A proposal to build a huge transportation corridor parallel to Interstate 35 faced a tough crowd of more than 1,000 people Monday at a Texas Department of Transportation public hearing at the Waco Convention Center.
The crowd applauded as speaker after speaker blasted the Trans-Texas Corridor — its displacement of farmland, its funding as a toll road and the choice of a Spanish company to develop it. State Comptroller Carole Keeton Strayhorn used the occasion as a stump speech in her gubernatorial campaign against Gov. Rick Perry, denouncing the corridor and pledging to “blast it off the bureaucratic books.”...
In contrast to Groth and Vaughan, McLennan County Commissioner Lester Gibson suggested that, if the transportation corridor is built, it should skirt McLennan County entirely.
“What you’re proposing is going to harm Waco and McLennan County,” Gibson said. McLennan County commissioners have expressed their opposition to the corridor in a resolution.
Dunnam said he would do everything he could to kill the corridor plan, which Perry has proposed as a quarter-mile-wide conduit for highways, rail and utilities over the next 50 years. Dunnam said Texas taxpayers should not have to bear the financial brunt of highway expansion needed for increased international truck traffic.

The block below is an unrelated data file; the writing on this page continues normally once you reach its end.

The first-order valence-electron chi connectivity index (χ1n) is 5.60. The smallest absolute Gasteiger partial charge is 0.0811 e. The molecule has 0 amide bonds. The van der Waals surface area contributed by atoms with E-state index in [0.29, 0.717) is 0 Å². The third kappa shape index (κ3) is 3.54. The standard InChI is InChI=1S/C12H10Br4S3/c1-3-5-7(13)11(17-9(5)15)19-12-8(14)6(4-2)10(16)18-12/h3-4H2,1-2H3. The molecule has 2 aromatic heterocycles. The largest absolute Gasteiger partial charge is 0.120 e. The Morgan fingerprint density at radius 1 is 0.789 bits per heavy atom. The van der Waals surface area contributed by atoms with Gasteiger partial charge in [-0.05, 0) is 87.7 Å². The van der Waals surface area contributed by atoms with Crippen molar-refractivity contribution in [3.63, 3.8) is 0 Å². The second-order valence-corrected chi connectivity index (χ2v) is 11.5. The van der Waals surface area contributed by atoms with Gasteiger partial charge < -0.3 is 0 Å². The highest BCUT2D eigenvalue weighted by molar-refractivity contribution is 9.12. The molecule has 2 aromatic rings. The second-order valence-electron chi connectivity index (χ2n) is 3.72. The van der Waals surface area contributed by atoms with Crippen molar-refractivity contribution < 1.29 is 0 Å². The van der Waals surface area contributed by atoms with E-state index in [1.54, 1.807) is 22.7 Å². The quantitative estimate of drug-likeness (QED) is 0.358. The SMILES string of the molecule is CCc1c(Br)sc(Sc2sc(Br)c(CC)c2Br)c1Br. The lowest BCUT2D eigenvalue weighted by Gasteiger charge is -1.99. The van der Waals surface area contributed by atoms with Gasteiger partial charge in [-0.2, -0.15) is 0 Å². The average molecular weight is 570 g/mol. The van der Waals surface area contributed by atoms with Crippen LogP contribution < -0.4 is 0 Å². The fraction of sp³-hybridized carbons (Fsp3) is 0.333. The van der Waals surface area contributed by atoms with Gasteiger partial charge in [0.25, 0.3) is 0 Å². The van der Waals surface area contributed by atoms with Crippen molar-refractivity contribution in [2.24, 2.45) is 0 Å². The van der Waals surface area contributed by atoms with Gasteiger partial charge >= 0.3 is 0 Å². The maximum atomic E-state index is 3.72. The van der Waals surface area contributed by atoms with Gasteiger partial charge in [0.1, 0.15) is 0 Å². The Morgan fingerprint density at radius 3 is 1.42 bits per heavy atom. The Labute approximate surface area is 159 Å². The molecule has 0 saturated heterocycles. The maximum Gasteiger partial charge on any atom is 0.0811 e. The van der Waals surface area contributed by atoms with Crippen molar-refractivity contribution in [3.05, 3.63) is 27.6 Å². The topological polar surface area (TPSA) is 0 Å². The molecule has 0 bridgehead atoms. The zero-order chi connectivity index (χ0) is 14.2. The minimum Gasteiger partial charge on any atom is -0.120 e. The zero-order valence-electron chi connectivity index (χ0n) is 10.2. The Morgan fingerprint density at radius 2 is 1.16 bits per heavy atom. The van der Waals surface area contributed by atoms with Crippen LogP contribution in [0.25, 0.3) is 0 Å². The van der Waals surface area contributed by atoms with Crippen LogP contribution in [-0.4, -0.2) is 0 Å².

“If the federal government wants a NAFTA highway, let them come build it,” he said.
And one misconception
The Trans-Texas Corridor improvements would be financed and developed by a Spanish company, Cintra Zachry, which would collect tolls, but the system would belong to the state of Texas.
Let's put it this way. Cintra-Zachry decides where to put the roads, where they can make the most profit. The State of Texas takes people's land so that Cintra-Zachry can operate the toll segment for 50 years (or more). Suppose somebody came along and booted you out of your house, and sold the land to your neighbor. Your neighbor doesn't live on your former property but rents it out to a company who charges money for anyone wanting to cross your old property and gives a little bit to your neighbor. Yes, the land may now technically belong to your neighbor (while you're living under a bridge) but the MONEY for it is going to the company who, with your neighbor, colluded to kick you off it.
The bottom line is that the State of Texas legislature thinks it's okay to substitute PUBLICLY FUNDED HIGHWAYS for toll roads run by private companies and doesn't have an issue even if those companies aren't Texan, aren't United States, but foreign. If YOU, the reader, aren't in the path of this corridor, you might think you're safe, but you don't think that the same legislature that thinks it's a good idea to build TOLL roads won't do the same in YOUR area? PFFFFFFFFFFFFFFFFFFFFFFFFFFFFFF
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